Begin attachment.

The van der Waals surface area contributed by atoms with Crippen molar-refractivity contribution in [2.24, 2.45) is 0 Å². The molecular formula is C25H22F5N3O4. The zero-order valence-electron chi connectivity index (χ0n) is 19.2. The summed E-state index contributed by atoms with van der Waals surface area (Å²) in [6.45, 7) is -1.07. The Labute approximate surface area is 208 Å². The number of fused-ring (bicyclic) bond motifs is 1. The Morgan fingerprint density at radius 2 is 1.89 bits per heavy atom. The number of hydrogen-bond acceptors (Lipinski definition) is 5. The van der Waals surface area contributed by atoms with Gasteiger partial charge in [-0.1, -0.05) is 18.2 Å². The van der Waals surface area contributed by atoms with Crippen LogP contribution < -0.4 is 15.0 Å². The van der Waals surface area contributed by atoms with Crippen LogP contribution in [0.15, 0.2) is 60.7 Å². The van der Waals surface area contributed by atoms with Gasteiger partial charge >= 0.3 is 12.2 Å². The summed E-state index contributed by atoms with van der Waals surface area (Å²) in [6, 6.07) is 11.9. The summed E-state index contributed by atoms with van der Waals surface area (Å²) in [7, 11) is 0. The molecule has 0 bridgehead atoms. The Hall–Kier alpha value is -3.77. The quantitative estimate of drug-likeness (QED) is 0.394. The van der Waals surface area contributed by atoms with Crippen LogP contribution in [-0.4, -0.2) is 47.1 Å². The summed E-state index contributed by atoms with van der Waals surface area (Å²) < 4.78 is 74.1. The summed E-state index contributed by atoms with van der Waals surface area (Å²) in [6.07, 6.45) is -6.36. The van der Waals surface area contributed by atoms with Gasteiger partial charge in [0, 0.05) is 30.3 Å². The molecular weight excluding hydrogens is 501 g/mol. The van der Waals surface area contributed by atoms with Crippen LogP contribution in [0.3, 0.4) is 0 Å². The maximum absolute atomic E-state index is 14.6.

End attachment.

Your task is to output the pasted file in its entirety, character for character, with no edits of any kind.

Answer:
The van der Waals surface area contributed by atoms with Crippen molar-refractivity contribution in [2.24, 2.45) is 0 Å². The molecular formula is C25H22F5N3O4. The zero-order valence-electron chi connectivity index (χ0n) is 19.2. The summed E-state index contributed by atoms with van der Waals surface area (Å²) in [6.45, 7) is -1.07. The Labute approximate surface area is 208 Å². The number of fused-ring (bicyclic) bond motifs is 1. The Morgan fingerprint density at radius 2 is 1.89 bits per heavy atom. The number of hydrogen-bond acceptors (Lipinski definition) is 5. The van der Waals surface area contributed by atoms with Gasteiger partial charge in [-0.1, -0.05) is 18.2 Å². The van der Waals surface area contributed by atoms with Crippen LogP contribution < -0.4 is 15.0 Å². The van der Waals surface area contributed by atoms with Crippen LogP contribution in [0.15, 0.2) is 60.7 Å². The van der Waals surface area contributed by atoms with Gasteiger partial charge >= 0.3 is 12.2 Å². The summed E-state index contributed by atoms with van der Waals surface area (Å²) in [6, 6.07) is 11.9. The summed E-state index contributed by atoms with van der Waals surface area (Å²) in [7, 11) is 0. The molecule has 0 bridgehead atoms. The Hall–Kier alpha value is -3.77. The quantitative estimate of drug-likeness (QED) is 0.394. The van der Waals surface area contributed by atoms with Crippen LogP contribution in [-0.4, -0.2) is 47.1 Å². The summed E-state index contributed by atoms with van der Waals surface area (Å²) < 4.78 is 74.1. The summed E-state index contributed by atoms with van der Waals surface area (Å²) in [6.07, 6.45) is -6.36. The van der Waals surface area contributed by atoms with Gasteiger partial charge in [0, 0.05) is 30.3 Å². The molecular weight excluding hydrogens is 501 g/mol. The van der Waals surface area contributed by atoms with Crippen LogP contribution in [0.3, 0.4) is 0 Å². The maximum absolute atomic E-state index is 14.6.